Groundwater

In an earlier blog post, I discussed the sources of drinking water and their availability. The sources are surface water, groundwater under the direct influence of surface water and groundwater. Today, I would like to talk more in depth about groundwater.

When working with groundwater, water source protection is extremely important. Unlike surface water, once groundwater is contaminated, it can take anywhere from days to millennia before the damage can be reversed. First, the contaminant must be completely removed; then the groundwater must be recharged.

Groundwater is drawn from aquifers. There are two types of aquifers an operator needs to be aware of – an unconfined aquifer and a confined aquifer. An unconfined aquifer is an aquifer that is restricted by an impervious layer on the bottom but not on top. Confined aquifers are those that are covered (confined) by an impermeable or semi-permeable layer of rock on both the top and bottom. A confined aquifer is also called an artesian aquifer.

The movement of groundwater can be changed and affected in many ways. When a well is placed in a water-bearing layer of the earth’s crust and pumped, water will flow toward the center of the well. In a water-table aquifer, this movement will create a depression in the water table called the cone of depression. The shape and size of the cone is dependent on the relationship between the pumping rate and the rate of water movement.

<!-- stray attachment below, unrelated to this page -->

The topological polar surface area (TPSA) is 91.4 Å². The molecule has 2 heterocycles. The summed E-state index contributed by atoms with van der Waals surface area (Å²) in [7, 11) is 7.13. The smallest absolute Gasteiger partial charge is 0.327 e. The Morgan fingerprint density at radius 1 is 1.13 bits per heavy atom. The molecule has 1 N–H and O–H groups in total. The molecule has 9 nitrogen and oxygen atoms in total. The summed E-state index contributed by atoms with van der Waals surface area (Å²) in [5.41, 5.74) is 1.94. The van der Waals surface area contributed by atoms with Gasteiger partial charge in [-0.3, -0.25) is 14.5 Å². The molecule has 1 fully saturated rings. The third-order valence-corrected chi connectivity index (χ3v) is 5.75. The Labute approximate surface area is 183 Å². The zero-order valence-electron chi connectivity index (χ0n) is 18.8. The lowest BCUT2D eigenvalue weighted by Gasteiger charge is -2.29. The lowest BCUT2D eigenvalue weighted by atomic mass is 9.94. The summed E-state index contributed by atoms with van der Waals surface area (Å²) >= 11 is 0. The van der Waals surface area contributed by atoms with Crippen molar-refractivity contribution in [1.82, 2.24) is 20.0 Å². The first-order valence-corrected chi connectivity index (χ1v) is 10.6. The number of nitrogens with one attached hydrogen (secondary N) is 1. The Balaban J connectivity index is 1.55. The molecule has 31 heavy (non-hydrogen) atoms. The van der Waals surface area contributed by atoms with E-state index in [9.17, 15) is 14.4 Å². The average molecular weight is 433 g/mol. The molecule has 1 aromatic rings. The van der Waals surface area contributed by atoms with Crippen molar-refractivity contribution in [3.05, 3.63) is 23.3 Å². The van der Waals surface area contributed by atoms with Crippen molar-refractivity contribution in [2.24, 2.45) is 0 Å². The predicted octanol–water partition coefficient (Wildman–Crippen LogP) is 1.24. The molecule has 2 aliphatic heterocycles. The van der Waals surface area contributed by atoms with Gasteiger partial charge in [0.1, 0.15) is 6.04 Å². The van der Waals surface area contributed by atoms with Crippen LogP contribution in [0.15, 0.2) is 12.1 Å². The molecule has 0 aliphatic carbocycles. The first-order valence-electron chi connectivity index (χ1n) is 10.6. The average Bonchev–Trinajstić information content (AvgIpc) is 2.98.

If any contamination is in the area, it will be drawn into the cone of depression. This makes the placement of your well even more important. The water table is the average depth of groundwater over a selected area. The zone of influence reaches from the farthest points of the cone of depression.

Specific capacity is the short-term sustainable discharge in GPM divided by the drawdown yielding the discharge in feet (GPM/ft). Drillers measure specific capacity and report it to the state. The math example below illustrates how specific capacity is related to drawdown.

Example:

Well #25 yields 235 gpm at a drawdown of 90 feet. What is the specific capacity?

235 gpm ÷ 90 feet = 2.6 gpm/ft.

The protection of surface water and groundwater sources helps us all by protecting our drinking water supply, lowering the cost of treatment to produce drinking water and protecting the plants and animals in our environment.

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